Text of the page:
Physical activity is associated with psychosocial and physical health benefits for breast cancer survivors. Little is known, however, about survivors’ decision-making processes when considering joining group physical activity programs designed for survivors. Guided by interpretive description methodology (Thorne, 2008), N = 15 breast cancer survivors who were considering or had made the decision to join a dragon boating team were interviewed about their decisions to participate. Four patterns of decision making were identified: searching for a way to care for physical and social needs, taking advantage of opportunities created by breast cancer, dove in with little contemplation, and hesitant to connect with other survivors. Results have implications for understanding decisions to participate in physical activity groups in this population and overcoming challenges to participation.
Beth B. Weisenbach and Meghan H. McDonough
Meghan H. McDonough and Peter R.E. Crocker
Self-determination theory suggests that when psychological needs for autonomy, competence, and relatedness are met, participants experience more self-determined types of motivation and more positive outcomes. Limited research has examined this mediational role of self-determined motivation in adult physical activity participants, and very few studies have included assessments of relatedness. This study tested the hypothesis that self-determined motivation would mediate the relationship between psychological need fulfilment and affective and behavioral outcomes. Adult dragon boaters (N = 558) between the ages of 19 and 83 completed a questionnaire on motivational aspects of dragon boating. Competence, relatedness, and autonomy all significantly predicted self-determined motivation, but self-determined motivation only partially mediated their relationship with positive and negative affect. These findings demonstrate the importance of all three needs in adult activity motivation and suggest that the relationships between needs, self-determination, and outcomes may be complex.
Amanda J. Reynolds and Meghan H. McDonough
We examined whether coach involvement moderated the predictive effect of coach autonomy support on motivation both directly and indirectly via need satisfaction. 142 soccer players (106 female; 12-15 years) completed measures of coach autonomy support and involvement, need satisfaction, and motivation. For intrinsic motivation and identified regulation, need satisfaction mediated the effect of autonomy support, but there was also a moderated direct effect whereby autonomy support had a positive effect only when involvement was moderate to high. Autonomy support also positively predicted external regulation and negatively predicted amotivation via need satisfaction. Coach-athlete relationships that are both autonomy supportive and involved are associated with more adaptive forms of motivation, and findings suggest that lack of autonomy support may undermine need satisfaction and motivation.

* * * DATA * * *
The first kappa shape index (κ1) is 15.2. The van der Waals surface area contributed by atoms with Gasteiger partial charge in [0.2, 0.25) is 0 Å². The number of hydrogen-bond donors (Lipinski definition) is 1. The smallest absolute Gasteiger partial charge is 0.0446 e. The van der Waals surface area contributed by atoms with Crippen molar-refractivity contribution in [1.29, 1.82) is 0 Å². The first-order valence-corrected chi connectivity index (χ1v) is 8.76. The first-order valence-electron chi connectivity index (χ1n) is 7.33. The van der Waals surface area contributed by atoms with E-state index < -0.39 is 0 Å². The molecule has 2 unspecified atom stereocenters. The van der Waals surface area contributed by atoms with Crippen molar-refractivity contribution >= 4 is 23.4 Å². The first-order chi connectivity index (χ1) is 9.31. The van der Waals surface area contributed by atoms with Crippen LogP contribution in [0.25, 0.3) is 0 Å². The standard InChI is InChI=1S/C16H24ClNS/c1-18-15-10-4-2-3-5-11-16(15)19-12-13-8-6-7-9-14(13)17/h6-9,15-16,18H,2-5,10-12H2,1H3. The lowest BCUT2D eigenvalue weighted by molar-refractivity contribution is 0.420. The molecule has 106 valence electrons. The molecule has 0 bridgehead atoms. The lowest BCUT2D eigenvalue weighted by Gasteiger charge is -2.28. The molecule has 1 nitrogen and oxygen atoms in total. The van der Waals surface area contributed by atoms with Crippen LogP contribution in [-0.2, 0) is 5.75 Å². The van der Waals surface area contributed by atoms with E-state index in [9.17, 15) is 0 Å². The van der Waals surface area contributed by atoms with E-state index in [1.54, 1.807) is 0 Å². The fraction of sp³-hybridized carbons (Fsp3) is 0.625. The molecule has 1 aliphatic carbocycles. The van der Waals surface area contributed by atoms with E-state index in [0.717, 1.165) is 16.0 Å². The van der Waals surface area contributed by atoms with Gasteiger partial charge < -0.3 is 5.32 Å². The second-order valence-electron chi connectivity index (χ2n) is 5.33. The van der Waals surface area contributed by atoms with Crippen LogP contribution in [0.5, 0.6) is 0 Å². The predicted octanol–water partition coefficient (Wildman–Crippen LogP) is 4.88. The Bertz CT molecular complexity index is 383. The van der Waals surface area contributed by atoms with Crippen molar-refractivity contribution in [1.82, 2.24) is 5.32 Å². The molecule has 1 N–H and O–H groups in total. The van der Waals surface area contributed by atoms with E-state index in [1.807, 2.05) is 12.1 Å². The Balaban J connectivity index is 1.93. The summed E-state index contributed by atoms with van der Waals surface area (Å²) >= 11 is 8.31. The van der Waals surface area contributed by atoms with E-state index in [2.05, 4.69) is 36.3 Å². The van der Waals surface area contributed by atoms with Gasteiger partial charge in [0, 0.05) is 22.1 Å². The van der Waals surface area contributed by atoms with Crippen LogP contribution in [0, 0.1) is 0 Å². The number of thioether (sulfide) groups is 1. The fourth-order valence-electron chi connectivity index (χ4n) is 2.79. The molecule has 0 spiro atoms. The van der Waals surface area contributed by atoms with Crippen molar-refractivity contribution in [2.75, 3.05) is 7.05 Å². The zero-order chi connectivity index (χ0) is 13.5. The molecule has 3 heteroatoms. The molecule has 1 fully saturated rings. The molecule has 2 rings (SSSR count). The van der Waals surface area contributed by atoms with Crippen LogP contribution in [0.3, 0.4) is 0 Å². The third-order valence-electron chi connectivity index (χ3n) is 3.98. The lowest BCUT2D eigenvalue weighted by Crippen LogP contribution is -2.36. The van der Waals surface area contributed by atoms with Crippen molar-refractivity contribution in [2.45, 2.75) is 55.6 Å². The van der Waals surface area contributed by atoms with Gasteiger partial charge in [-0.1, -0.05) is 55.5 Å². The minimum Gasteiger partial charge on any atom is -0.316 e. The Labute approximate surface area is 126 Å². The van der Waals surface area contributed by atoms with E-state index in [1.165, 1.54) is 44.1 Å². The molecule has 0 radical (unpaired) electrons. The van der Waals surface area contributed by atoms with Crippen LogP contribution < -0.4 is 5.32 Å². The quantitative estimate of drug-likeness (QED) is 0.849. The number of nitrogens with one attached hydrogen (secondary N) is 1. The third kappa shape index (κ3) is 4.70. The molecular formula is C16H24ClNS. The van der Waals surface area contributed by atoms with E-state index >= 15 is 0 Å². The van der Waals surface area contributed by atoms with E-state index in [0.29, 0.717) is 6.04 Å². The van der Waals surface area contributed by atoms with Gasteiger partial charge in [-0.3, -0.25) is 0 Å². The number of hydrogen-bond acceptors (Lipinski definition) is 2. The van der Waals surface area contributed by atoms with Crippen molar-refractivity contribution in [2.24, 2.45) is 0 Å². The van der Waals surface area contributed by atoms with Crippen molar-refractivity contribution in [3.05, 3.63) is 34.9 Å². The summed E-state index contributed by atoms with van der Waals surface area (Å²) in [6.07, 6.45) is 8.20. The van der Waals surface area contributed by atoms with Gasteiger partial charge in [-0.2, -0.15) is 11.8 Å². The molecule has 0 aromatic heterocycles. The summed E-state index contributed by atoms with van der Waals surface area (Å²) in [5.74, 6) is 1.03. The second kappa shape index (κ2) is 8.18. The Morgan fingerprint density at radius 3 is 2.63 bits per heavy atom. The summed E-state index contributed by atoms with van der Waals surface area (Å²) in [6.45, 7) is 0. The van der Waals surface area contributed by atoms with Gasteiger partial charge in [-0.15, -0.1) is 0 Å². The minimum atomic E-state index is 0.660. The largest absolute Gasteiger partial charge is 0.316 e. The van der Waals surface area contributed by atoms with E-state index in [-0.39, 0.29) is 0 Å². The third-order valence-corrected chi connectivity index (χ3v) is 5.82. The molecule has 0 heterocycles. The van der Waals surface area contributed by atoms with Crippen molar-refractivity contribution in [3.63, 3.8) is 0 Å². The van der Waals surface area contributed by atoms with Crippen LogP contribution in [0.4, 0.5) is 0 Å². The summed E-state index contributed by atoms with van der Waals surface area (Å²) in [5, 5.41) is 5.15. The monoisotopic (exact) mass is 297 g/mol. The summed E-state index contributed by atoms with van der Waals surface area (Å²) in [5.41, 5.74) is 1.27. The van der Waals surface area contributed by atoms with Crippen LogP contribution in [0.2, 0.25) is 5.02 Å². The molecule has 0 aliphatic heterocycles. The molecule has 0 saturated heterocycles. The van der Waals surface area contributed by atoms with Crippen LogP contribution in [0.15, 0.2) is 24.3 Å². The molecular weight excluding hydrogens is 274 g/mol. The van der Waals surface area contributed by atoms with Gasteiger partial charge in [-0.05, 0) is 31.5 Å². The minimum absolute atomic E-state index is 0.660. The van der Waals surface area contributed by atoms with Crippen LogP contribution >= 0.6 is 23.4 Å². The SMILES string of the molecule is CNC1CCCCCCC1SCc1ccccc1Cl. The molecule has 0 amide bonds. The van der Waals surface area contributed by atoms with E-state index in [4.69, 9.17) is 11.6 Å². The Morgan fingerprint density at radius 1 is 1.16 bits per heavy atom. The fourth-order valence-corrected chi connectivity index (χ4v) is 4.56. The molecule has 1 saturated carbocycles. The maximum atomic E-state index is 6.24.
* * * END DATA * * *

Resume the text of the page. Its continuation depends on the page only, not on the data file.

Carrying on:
Travis E. Dorsch, Alan L. Smith, and Meghan H. McDonough
The purpose of this study was to enhance understanding of how parents are socialized by their children's organized youth sport participation. Five semistructured focus groups were conducted with youth sport parents (N = 26) and analyzed using qualitative methods based on Strauss and Corbin (1998). Sixty-three underlying themes reflected parents' perceived socialization experiences resulting from their children's organized youth sport participation. Each theme represented 1 of 11 subcategories of parental change, which were subsumed within four broad categories of parent sport socialization (behavior, cognition, affect, relationships). Each category of parental change was interconnected with the other three categories. Moreover, six potential moderators of parent sport socialization were documented, namely, child age, parent past sport experience, parent and child gender, child temperament, community sport context, and type of sport setting (individual or team). Together, these findings enhance understanding of parent sport socialization processes and outcomes, thus opening avenues for future research on parents in the youth sport setting.
Shaina Riciputi, Meghan H. McDonough, and Sarah Ullrich-French
Physical activity–based positive youth development (PYD) programs often aim to foster character development. This study examined youth perspectives of character development curricula and the impact these activities have on their lives within and beyond the program. This case study examined youth from low-income families in a physical activity–based summer PYD program that integrated one character concept (respect, caring, responsibility, trust) in each of 4 weeks. Participants (N = 24) included a cross section of age, gender, ethnicity, and past program experience. Semi-structured interviews were analyzed using inductive thematic analysis and constant comparative methods. Thirteen themes were grouped in four categories: building highquality reciprocal relationships; intrapersonal improvement; moral reasoning and understanding; and rejection, resistance, and compliance. The findings provide participant-centered guidance for understanding youth personal and social development through physical activity in ways that are meaningful to participants, which is particularly needed for youth in low-income communities with limited youth programming.